Journal Article

Focus on issues in measuring and interpreting changes in the QTc interval duration

J. Morganroth

in European Heart Journal Supplements

Published on behalf of European Society of Cardiology

Volume 3, issue suppl_K, pages K105-K111
Published in print September 2001 | ISSN: 1520-765X
Published online September 2001 | e-ISSN: 1554-2815 | DOI:
Focus on issues in measuring and interpreting changes in the QTc interval duration

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Subtle changes on the ECG associated with reports of sudden death produced by non-cardiac drugs, has forced regulatory authorities to be extremely sensitive to ECG findings in drug development programmes. These concerns require pharmaceutical sponsors to re-evaluate their preclinical screening programmes and to consider risk-benefit analyses of continuing a drug's development depending on the electrophysiological effects uncovered. Furthermore, during clinical testing, the non-rigorous, site-specific, and largely uncontrolled methods for performing and analysing ECGs that are currently practised should now be reconsidered. Current methods, which lack standards for interpretation, and yield poor quality data, increase the subsequent risk of false positive or false negative ECG safety results. False positive data may result in a drug not receiving regulatory approval (or the sponsor having to perform additional expensive clinical trials or retrospective reviews of existing ECG data). More worrisome are false negative studies which result in approval followed by unexpected cardiac toxicity (when the drug is taken by a larger and uncontrolled patient population) and ultimately withdrawal from the market. The economic consequences of either of these outcomes are not acceptable. Core ECG laboratories, with cardiovascular expertise, state-of-the-art information management technologies, and ECG reading systems, which are validated, quality assured, and constantly audited, can cost-effectively manage a product's entire ECG safety programme. Finally, with all ECG data residing in one unified database, the validation and integration of clinical research data can be completed more rapidly with consequent dramatic reductions in the time required to prepare an NDA and ultimately gain regulatory approval.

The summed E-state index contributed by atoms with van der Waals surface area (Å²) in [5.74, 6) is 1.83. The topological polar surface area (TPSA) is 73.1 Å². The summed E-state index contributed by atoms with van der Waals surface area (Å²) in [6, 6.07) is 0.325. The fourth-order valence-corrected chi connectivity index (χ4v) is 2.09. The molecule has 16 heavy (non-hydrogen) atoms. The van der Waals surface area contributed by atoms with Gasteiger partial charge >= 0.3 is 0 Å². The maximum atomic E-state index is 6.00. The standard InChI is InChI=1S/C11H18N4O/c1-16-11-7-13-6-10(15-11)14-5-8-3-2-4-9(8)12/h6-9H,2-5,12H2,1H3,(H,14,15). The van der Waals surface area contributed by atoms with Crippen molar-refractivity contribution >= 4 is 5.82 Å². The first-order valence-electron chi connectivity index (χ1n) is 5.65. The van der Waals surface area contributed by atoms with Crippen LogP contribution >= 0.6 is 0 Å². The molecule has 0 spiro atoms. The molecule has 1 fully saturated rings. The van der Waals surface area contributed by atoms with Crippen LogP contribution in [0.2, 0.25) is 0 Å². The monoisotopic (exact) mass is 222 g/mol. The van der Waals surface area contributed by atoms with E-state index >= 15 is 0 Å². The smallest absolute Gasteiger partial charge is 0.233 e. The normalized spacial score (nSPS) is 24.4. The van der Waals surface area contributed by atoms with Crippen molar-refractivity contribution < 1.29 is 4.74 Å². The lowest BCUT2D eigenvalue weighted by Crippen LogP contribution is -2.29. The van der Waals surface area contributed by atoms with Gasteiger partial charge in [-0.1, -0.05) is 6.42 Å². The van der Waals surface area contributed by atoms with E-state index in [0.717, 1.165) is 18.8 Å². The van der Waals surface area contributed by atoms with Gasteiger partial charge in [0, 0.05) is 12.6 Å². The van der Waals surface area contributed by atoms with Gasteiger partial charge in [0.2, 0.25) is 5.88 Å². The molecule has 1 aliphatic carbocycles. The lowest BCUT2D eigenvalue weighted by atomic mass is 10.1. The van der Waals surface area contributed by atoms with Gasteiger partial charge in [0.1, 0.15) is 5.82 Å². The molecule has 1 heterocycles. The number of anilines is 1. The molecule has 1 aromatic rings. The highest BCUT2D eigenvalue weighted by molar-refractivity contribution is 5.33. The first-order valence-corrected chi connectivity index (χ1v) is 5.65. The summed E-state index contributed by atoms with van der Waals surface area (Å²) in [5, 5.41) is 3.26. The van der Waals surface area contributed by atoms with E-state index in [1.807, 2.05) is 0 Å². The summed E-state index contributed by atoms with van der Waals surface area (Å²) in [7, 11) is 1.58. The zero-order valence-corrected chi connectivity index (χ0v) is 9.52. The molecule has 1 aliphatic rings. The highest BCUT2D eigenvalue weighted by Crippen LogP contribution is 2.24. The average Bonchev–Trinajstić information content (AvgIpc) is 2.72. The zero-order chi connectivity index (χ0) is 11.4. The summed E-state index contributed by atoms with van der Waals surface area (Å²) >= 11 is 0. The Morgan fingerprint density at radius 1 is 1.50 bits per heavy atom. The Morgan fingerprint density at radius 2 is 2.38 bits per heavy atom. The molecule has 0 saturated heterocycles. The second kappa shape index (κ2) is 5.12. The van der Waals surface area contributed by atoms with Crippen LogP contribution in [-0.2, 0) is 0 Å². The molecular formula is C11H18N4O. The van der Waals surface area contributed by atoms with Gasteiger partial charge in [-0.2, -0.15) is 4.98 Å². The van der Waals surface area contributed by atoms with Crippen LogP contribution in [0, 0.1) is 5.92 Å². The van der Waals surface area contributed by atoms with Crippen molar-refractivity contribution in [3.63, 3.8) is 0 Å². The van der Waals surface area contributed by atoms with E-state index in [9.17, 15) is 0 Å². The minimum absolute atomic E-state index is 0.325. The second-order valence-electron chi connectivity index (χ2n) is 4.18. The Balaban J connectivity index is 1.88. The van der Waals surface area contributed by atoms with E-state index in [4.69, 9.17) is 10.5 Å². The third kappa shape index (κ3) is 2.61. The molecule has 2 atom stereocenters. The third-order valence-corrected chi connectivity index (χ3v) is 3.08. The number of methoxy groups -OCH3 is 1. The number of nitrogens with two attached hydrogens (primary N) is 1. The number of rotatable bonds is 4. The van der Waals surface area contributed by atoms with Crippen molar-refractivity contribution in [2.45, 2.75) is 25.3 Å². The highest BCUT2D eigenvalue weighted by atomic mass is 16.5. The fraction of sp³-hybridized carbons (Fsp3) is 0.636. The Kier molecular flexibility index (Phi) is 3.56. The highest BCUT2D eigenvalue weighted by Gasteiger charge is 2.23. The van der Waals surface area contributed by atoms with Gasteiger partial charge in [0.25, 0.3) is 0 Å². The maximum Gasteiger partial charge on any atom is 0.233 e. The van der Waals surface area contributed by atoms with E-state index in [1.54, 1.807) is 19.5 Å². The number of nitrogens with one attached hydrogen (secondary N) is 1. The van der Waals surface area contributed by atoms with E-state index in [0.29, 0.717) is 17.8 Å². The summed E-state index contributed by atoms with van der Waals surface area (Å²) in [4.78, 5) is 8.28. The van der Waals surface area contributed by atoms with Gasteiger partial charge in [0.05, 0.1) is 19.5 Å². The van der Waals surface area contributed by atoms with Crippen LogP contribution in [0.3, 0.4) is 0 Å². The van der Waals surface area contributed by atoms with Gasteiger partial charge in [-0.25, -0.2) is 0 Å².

Keywords: QTc interval; ECG; drug development; drug safety; clinical trial design

Journal Article.  0 words. 

Subjects: Cardiovascular Medicine

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